**He was born Friedrich Stowasser, but changed his name in the late 1940s. His adopted name translates as “Peace-Realm Hundred-Water.” He died in 2000, after working on a number of architectural projects in the 1980s and 90s.

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Streifzug 4: more blumen

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Yesterday: a Blumen selbt schneiden or ‘cut your own flowers’ field, with an honor-system money box.

There were lots of calendulas and cornflowers, but only a few red poppies left in the Sommerblumen mischung or summer mix row.  In the next couple of weeks, we’ll have gladiolus and dahlias.

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The Sunday porch: Mechanicsville, Md.

Mechanicsville MD 2, Library of CongressMr. and Mrs. Herbert on their porch in Mechanicsville, Maryland, June or July 1942, by Marjory Collins, via Library of Congress Prints and Photographs Division (all three photos).

Mechanicsville MD, Library of Congress

All the elements of a good screened porch are here: a slipcovered glider and a wicker chair, a rocker with a cushion (because the caned seat is nearly gone), a Boston fern and an angel-wing begonia, a newspaper and a copy of Good Housekeeping.  Both Herberts are wearing summertime white shoes.

Only a little iced tea could make it any nicer. Judging from the way they are dressed, I would guess this is a Sunday afternoon.

Mechanicsville MD house, Library of Congress

The couple — Charles P. and Bessie D. — built their Queen Anne house in 1909, although, curiously, it appears that they only bought the land beneath it in 1914, according to a Maryland Historic Sites Inventory Form filled out in the 1990s or later.

Charles had moved to the the area to be an express agent for the railroad.  Bessie was the town dressmaker. They lived in the house until their deaths during the 1960s.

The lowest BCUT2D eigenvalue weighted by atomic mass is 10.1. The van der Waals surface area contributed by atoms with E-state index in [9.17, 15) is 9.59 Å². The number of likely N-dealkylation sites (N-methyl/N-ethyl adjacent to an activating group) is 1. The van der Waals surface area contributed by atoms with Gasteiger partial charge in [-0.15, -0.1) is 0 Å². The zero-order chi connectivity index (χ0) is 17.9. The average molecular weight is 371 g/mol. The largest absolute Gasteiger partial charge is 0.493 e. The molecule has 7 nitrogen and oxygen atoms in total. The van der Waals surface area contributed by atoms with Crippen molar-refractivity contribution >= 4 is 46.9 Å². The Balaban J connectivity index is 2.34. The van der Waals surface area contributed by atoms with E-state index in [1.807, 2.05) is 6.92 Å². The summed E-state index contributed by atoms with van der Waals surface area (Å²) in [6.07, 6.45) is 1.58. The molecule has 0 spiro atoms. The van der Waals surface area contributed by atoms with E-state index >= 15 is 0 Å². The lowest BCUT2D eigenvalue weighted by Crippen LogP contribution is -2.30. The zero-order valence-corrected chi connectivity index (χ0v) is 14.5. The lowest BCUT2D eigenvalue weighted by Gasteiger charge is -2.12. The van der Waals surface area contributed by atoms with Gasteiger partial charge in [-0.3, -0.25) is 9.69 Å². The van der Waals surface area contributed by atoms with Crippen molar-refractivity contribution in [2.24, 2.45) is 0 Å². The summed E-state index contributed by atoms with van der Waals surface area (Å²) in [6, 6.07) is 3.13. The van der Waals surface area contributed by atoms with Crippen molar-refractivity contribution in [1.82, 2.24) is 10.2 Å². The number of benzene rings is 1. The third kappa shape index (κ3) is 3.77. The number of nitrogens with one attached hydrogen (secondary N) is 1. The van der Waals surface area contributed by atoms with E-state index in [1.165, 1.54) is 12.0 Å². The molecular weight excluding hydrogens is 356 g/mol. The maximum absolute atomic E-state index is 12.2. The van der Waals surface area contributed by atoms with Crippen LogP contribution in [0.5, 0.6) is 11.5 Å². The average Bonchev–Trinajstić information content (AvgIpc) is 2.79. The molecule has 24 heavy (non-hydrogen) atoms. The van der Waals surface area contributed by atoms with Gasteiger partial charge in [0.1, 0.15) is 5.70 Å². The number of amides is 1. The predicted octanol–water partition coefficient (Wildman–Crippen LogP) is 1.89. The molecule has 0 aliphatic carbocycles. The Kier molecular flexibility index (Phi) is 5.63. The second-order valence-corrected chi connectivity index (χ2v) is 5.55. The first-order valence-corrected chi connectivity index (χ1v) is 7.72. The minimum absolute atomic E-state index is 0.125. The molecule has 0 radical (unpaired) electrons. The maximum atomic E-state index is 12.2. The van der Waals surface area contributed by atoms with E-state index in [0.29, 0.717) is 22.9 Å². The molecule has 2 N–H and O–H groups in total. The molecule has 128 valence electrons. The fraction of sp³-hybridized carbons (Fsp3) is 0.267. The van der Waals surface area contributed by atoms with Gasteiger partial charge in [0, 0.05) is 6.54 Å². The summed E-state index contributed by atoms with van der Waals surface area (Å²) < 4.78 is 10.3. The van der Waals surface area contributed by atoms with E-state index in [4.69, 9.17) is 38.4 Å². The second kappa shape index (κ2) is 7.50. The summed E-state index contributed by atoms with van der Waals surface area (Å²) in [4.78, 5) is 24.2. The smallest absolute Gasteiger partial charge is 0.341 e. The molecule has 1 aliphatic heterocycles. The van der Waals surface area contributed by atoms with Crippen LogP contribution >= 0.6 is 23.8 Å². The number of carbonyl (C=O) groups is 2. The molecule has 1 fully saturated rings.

A photo attached to the Inventory Form shows that the screening on the east side of the porch was later removed and some lacy trim was added along the entire front.  I could not find the house in a current Google Maps satellite view, however.

As usual, I wish we could see more of the garden.

Marjory Collins took these pictures about six months after moving to Washington, D.C., to join the documentary photographers of the U.S. Office of War Information.  Her “upbeat, harmonious images” of that time “reflected the OWI editorial requests for visual stories about the ideal American way of life,” according to a biographical essay about her by the Library of Congress.


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Our garden in July

How to convey the very, very discreet charm of our garden of rough grass and weeds?

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I often think of this other bit of German ground painted by Albrecht Dürer.

Yesterday, a repairman came over to fix the window/door behind my desk chair. It turned out to be fine; I just did not know how to operate it properly. (German windows are wonderful, but this one is a bit over-engineered.)  He pushed the handle and pulled the frame and said, “And now you can go out into the beautiful . . . looks out, slight pause. . . garden.”

You can read about the beginning of my “garden without (much) gardening” here.

The middle of the month brings Garden Bloggers’ Bloom Day (the 15th) and Foliage Follow Up (the 16th). Please visit Carol at May Dreams Gardens and Pam at Digging to see what’s blooming and leafing out in July.

You can scroll through larger versions of the photos above by clicking on ‘Continue reading’ below.

I grow in places
others can’t,

where wind is high
and water scant. . . .

I make my humble,
bladed bed.

And where there’s level ground,
I spread.

Joyce Sidman, from “Grass

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The Sunday porch: Sagamore Hill

T. Roosevelt porch, Library of CongressThe porch of President Theodore Roosevelt’s country home, Sagamore Hill, ca. 1905, photographer unknown, via Library of Congress Prints and Photographs Division (both photos here).

The rug was a mountain lion.

Roosevelt purchased the land in Oyster Bay, New York, in the early 1880s and began planning the Queen Anne house with his first wife, Alice. But she died in 1884, and it was second wife Edith who moved into the newly completed home two years later.

Sagamore Hill, ca. 1905, Library of Congress

Sagamore Hill was their family’s primary residence, except from 1901 to 1909, when it was known as the “Summer White House.”

Theodore died there in 1919, as did Edith in 1948.  The family continued to own it until the 1950s, when it was passed to the Theodore Roosevelt Association and later to the National Park Service.

The house reopens to the public today, after being closed for three and a half years for renovation.